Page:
There are a range of reasons for a loss of appetite, including being over-tired or stressed and having a cold or taking medication, both of which can dull your taste buds and turn you off your food, according to NHS Shetland, a Scottish health care provider. Simple changes to your diet can help increase your appetite; however it is essential that you seek medical advice if your loss of appetite persists and/or you suspect it is caused by a more serious underlying medical condition.
Eat breakfast. A healthy breakfast is necessary to kick start your body after it has been without food overnight, says the U.K. Foods Standards Agency. For best appetite-enhancing results, include a variety of fruits, yogurt and wholegrain cereals. Think of your body as an engine: it needs good-quality fuel, or food, to function properly and, by burning this fuel, you use up energy, which makes you feel hungry again.
Eat little and often. Big meals take your body longer to digest and can make you feel bloated and lethargic, which means you are less likely to feel hungry, reports the U.K.'s "Daily Mail" newspaper. By eating small meals regularly throughout the day, you will make it easier for your body to digest the food and burn it as fuel. And with your body burning smaller amounts of fuel more often, you are likely to feel hungrier sooner.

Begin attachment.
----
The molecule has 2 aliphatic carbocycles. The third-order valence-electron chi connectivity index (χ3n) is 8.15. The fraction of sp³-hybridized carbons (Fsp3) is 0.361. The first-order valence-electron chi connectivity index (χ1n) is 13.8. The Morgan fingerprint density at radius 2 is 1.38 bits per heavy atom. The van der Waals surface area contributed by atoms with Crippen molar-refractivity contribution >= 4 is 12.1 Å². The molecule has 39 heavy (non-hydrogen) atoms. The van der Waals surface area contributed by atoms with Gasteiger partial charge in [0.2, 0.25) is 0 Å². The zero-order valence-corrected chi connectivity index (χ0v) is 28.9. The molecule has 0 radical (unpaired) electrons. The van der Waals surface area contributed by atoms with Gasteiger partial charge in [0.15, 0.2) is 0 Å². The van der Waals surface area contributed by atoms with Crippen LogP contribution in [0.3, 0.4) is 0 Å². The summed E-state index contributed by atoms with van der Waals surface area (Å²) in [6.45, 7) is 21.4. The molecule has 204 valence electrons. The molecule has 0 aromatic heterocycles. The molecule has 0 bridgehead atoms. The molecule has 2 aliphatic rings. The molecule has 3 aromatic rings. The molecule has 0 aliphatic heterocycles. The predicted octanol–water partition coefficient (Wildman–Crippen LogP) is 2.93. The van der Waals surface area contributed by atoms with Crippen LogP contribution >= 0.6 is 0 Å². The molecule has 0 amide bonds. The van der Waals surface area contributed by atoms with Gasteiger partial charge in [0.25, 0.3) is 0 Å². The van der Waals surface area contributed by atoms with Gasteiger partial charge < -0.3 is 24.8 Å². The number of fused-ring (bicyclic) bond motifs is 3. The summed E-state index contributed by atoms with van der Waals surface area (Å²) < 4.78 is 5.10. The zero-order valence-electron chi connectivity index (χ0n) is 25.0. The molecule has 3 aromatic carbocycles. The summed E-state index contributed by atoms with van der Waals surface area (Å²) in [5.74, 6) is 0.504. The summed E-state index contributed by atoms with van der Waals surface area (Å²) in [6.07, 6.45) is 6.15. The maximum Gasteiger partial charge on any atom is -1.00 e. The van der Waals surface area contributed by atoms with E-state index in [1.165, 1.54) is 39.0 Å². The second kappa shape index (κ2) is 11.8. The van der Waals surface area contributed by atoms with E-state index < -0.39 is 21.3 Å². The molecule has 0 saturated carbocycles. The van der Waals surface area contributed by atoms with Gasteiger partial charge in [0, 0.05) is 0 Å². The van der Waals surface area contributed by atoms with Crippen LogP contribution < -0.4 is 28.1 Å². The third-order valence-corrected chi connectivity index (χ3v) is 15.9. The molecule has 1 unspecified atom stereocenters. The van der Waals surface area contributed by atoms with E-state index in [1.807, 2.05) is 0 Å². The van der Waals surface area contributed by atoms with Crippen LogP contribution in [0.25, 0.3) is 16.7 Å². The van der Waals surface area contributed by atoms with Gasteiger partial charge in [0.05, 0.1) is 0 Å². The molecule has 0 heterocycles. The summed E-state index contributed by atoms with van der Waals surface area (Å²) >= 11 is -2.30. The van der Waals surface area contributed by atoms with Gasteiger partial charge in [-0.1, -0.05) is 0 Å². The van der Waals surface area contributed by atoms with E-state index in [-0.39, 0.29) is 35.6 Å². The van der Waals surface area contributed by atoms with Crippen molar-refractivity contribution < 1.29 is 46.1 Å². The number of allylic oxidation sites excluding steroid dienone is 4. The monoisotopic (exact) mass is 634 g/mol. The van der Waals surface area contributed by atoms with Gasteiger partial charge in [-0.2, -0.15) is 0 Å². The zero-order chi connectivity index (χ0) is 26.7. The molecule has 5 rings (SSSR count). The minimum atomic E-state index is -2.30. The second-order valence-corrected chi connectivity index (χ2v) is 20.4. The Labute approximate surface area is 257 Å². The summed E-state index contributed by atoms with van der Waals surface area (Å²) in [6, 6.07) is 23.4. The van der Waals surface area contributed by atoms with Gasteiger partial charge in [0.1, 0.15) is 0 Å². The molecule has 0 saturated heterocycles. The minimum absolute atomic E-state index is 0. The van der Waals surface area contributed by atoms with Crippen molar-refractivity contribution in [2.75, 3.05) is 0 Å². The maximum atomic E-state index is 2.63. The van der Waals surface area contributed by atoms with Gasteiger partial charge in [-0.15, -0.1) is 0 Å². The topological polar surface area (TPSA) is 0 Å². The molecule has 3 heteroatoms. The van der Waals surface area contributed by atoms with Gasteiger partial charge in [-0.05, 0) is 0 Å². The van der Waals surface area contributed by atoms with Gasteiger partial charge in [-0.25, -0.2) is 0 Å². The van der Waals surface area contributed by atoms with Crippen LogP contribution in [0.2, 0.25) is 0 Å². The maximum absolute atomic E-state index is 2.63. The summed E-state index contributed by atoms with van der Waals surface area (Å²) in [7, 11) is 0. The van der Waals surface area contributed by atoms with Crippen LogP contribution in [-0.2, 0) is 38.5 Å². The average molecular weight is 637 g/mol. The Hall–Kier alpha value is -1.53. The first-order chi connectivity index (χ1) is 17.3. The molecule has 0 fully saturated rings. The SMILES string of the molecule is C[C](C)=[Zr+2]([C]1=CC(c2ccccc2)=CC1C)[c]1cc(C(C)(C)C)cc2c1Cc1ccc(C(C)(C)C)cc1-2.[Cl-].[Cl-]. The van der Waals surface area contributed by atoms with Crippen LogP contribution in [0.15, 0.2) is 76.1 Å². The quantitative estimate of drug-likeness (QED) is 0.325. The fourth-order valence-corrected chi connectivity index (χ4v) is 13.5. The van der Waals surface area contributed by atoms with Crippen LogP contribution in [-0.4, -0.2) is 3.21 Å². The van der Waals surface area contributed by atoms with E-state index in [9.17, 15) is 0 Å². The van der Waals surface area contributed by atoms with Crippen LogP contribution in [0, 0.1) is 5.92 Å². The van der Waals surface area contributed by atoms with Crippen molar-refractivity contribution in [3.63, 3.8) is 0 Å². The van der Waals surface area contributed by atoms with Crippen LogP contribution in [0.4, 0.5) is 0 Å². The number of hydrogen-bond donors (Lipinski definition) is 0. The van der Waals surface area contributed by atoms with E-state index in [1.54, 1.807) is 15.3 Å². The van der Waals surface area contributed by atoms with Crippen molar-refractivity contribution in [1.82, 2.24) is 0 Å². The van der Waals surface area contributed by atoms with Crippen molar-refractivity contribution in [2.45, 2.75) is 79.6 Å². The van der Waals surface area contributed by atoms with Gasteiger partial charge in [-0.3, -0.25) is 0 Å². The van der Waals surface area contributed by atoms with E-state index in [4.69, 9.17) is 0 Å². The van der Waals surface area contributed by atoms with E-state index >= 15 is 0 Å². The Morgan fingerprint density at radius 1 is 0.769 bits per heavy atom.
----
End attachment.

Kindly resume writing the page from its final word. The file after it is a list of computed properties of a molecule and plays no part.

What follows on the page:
Eat less fiber in your diet. As a short-term solution, try eating fewer fiber-rich foods, such as brown rice and bread, pasta and oats. Fiber is an essential part of a healthy diet, but if you need to increase your appetite quickly, slightly reducing your intake can make you feel hungry more often. A high-fiber diet makes you feel full for longer because it is processed slowly by your body. It also slows the rate at which food enters your bloodstream and is used up as energy.